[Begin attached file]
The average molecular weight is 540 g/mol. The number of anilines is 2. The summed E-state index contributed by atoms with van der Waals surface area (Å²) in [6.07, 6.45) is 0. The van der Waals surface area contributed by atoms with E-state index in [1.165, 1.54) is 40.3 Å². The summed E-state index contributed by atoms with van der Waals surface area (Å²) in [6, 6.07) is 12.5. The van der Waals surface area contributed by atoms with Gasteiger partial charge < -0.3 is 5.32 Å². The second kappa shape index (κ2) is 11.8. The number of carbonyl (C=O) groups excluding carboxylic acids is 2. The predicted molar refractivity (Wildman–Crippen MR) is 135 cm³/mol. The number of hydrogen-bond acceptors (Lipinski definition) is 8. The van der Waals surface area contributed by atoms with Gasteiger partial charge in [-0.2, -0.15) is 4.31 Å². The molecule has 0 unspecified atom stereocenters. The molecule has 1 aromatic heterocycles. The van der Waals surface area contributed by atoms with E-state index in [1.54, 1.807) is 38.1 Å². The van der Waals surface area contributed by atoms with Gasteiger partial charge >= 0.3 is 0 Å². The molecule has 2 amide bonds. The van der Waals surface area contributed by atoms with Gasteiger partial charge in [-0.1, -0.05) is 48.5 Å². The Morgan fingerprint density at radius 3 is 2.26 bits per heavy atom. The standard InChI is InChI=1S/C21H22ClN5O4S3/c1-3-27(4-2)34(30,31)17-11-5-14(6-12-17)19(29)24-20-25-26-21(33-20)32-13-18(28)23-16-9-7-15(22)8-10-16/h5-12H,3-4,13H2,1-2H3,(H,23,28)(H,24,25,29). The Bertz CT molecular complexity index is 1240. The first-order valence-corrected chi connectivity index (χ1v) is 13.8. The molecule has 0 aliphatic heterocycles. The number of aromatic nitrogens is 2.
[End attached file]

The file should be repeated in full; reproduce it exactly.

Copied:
The average molecular weight is 540 g/mol. The number of anilines is 2. The summed E-state index contributed by atoms with van der Waals surface area (Å²) in [6.07, 6.45) is 0. The van der Waals surface area contributed by atoms with E-state index in [1.165, 1.54) is 40.3 Å². The summed E-state index contributed by atoms with van der Waals surface area (Å²) in [6, 6.07) is 12.5. The van der Waals surface area contributed by atoms with Gasteiger partial charge < -0.3 is 5.32 Å². The second kappa shape index (κ2) is 11.8. The number of carbonyl (C=O) groups excluding carboxylic acids is 2. The predicted molar refractivity (Wildman–Crippen MR) is 135 cm³/mol. The number of hydrogen-bond acceptors (Lipinski definition) is 8. The van der Waals surface area contributed by atoms with Gasteiger partial charge in [-0.2, -0.15) is 4.31 Å². The molecule has 0 unspecified atom stereocenters. The molecule has 1 aromatic heterocycles. The van der Waals surface area contributed by atoms with E-state index in [1.54, 1.807) is 38.1 Å². The van der Waals surface area contributed by atoms with Gasteiger partial charge >= 0.3 is 0 Å². The molecule has 2 amide bonds. The van der Waals surface area contributed by atoms with Gasteiger partial charge in [-0.1, -0.05) is 48.5 Å². The Morgan fingerprint density at radius 3 is 2.26 bits per heavy atom. The standard InChI is InChI=1S/C21H22ClN5O4S3/c1-3-27(4-2)34(30,31)17-11-5-14(6-12-17)19(29)24-20-25-26-21(33-20)32-13-18(28)23-16-9-7-15(22)8-10-16/h5-12H,3-4,13H2,1-2H3,(H,23,28)(H,24,25,29). The Bertz CT molecular complexity index is 1240. The first-order valence-corrected chi connectivity index (χ1v) is 13.8. The molecule has 0 aliphatic heterocycles. The number of aromatic nitrogens is 2.